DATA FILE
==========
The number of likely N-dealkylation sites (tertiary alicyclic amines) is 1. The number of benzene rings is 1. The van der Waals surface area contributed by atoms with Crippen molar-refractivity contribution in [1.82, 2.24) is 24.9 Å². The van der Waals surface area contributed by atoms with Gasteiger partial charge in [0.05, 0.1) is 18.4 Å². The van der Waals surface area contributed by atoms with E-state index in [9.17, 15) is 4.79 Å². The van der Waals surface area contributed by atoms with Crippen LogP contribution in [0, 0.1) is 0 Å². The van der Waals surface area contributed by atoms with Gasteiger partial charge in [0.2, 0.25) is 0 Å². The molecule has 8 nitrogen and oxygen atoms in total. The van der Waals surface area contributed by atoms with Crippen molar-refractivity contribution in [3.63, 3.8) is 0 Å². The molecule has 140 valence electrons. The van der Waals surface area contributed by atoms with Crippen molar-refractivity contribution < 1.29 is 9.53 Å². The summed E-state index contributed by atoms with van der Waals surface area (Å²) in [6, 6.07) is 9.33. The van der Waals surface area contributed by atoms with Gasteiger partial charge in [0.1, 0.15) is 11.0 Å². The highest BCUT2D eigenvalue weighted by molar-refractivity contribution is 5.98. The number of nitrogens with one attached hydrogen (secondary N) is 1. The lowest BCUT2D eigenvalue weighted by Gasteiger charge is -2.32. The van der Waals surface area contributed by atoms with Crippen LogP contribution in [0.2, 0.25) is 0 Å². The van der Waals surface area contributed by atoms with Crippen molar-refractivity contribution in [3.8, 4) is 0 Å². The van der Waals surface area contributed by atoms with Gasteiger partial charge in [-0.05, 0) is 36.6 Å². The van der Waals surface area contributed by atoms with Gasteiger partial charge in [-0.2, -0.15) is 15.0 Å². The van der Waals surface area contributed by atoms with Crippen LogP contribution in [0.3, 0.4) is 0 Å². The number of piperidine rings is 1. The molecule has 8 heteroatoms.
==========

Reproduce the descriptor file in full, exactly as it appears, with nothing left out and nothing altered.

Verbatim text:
The number of likely N-dealkylation sites (tertiary alicyclic amines) is 1. The number of benzene rings is 1. The van der Waals surface area contributed by atoms with Crippen molar-refractivity contribution in [1.82, 2.24) is 24.9 Å². The van der Waals surface area contributed by atoms with Gasteiger partial charge in [0.05, 0.1) is 18.4 Å². The van der Waals surface area contributed by atoms with E-state index in [9.17, 15) is 4.79 Å². The van der Waals surface area contributed by atoms with Crippen LogP contribution in [0, 0.1) is 0 Å². The van der Waals surface area contributed by atoms with Gasteiger partial charge in [0.2, 0.25) is 0 Å². The molecule has 8 nitrogen and oxygen atoms in total. The van der Waals surface area contributed by atoms with Crippen molar-refractivity contribution in [3.63, 3.8) is 0 Å². The molecule has 140 valence electrons. The van der Waals surface area contributed by atoms with Crippen molar-refractivity contribution < 1.29 is 9.53 Å². The summed E-state index contributed by atoms with van der Waals surface area (Å²) in [6, 6.07) is 9.33. The van der Waals surface area contributed by atoms with Gasteiger partial charge in [0.1, 0.15) is 11.0 Å². The highest BCUT2D eigenvalue weighted by molar-refractivity contribution is 5.98. The number of nitrogens with one attached hydrogen (secondary N) is 1. The lowest BCUT2D eigenvalue weighted by Gasteiger charge is -2.32. The van der Waals surface area contributed by atoms with Crippen LogP contribution in [0.2, 0.25) is 0 Å². The van der Waals surface area contributed by atoms with Crippen molar-refractivity contribution in [3.8, 4) is 0 Å². The van der Waals surface area contributed by atoms with Gasteiger partial charge in [-0.05, 0) is 36.6 Å². The van der Waals surface area contributed by atoms with Gasteiger partial charge in [-0.2, -0.15) is 15.0 Å². The van der Waals surface area contributed by atoms with Crippen LogP contribution in [0.3, 0.4) is 0 Å². The number of piperidine rings is 1. The molecule has 8 heteroatoms.